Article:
A sleight of hand that makes foreign interference appear legitimate
With a per capita GDP ten times higher than on the Chinese mainland, Hong Kong demonstrators should reflect in good time on the consequences of violent actions for their island of prosperity. Instead of waving American and British flags, they should think about what West-imported democracy really is, not to mention the fate of those whom Washington abandoned overnight after pushing them into confrontation. Hong Kong’s special status and its insolent wealth are not eternal. Its special regime is transitional, even if the date of its possible disappearance is far off (2047). No international rule obligated China to adopt it, and China did so because it was in line with its national interest. Hong Kong was taken from China by the foreign coloniser 187 years ago and therefore rightly belongs to the Chinese state. It was returned by negotiation, and that is a good thing. But after this return, everything else is of no concern to the rest of the world. Therefore the only rational answer to Western warnings is that which has been read in the “Chinese People’s Newspaper” [“Renmin Ribao”] since the beginning of the crisis: “Mind your own business!”
But a leopard cannot change its spots! Most Western leaders and their media reprensentatives – they really can’t help it – keep indulging in wishful thinking. They see Hong Kong’s special status as a kind of international regime – which does not exist anywhere – even though it is an internal regulation under Chinese sovereignty. This sleight of hand gives an appearance of legitimacy to foreign interference. In a hypocritical way, it transforms a domestic issue into an international conflict and seems to justify the opinionated tone of Western leaders towards a manipulated public opinion. Then we hear how Western leaders, whose poor respect for international law is known from experience, teach Beijing lessons as if Hong Kong were a territory occupied by China! They even repeat the childish rhetoric of Hong Kong agitators, who claim that Beijing is responsible of “interference in the territory’s internal affairs”, forgetting that this territory is part of the People’s Republic of China. Fortunately for them, stupidity doesn’t kill. Overtaken by China on an economic level and unable to militarily defeat it – for obvious reasons – the United States is firing all its weapons to destabilise its systemic rival. Seasonal human rights activism is the only weapon they have left. They use it in Hong Kong as well as in Caracas or Tehran, and no one is fooled.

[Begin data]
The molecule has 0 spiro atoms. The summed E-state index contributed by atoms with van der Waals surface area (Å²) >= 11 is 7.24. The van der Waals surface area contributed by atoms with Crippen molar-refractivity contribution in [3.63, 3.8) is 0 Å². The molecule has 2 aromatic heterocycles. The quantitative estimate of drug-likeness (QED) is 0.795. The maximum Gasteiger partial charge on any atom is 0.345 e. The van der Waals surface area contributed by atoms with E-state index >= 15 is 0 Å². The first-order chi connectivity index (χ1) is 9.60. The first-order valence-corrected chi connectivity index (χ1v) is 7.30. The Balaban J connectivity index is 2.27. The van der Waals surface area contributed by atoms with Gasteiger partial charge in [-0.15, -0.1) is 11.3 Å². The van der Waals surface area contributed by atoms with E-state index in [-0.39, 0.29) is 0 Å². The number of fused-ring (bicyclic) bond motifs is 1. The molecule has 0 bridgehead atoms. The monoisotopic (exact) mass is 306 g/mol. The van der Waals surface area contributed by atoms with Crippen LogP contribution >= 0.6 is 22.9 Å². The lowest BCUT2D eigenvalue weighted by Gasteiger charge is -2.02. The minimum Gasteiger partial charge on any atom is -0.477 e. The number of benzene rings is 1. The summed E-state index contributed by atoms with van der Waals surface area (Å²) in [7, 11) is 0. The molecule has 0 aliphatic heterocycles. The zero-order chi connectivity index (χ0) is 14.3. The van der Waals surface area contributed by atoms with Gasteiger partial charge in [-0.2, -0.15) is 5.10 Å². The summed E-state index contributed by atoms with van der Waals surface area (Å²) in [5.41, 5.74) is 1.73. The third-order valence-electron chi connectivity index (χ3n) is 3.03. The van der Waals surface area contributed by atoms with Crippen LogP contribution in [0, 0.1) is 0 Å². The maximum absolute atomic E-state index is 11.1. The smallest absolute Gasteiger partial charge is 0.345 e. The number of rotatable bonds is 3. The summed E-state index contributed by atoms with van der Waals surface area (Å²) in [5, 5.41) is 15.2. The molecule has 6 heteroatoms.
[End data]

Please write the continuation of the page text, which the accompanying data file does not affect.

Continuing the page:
When will there be a Chinese protest over the way the US government manages the multiple crises on its territory or over the centuries-old oppression inflicted on African Americans? Are those who denounce the unbearable repression that is supposed to reign in Hong Kong the same as those who organise deadly embargoes against Iran, Syria, Cuba or Venezuela? According to the calculations of the liberal economist Jeffrey Sachs, sanctions imposed on Venezuela since 2017 have resulted in the death of 40,000 people, including thousands of children deprived of medication. Aren’t the whiny women’s choirs from Paris, who demand our solidarity with the Hong Kong demonstrators for being exposed to “outrageous violence”, the same ones who, without complaining, accepted the action of the French government against the social movement of the Yellow Vests, with its 10,000 arrests, 1,800 convictions and 200 serious injuries, including 25 mutilations? Or like those who have no objection to France’s participation in a war of extermination in Yemen, that caused 50,000 dead, one million cholera victims and 8 million civilians threatened by starvation? But it’s true, wiping on your own doorstep isn’t very popular in Washington and Paris. And in these capitals of the civilised world, we are always ready to interfere in the affairs of others by invoking humanitarian principles that we trample on every day. •
* Bruno Guigue was born 1962 in Toulouse, France. He is a French former senior civil servant, a political philosophy researcher and an international relations analyst.
Source: https://francais.rt.com/opinions/65016-hong-kong-ingerence-occidentale-main-dans-sac from 16.8.2019
(Translation Current Concerns)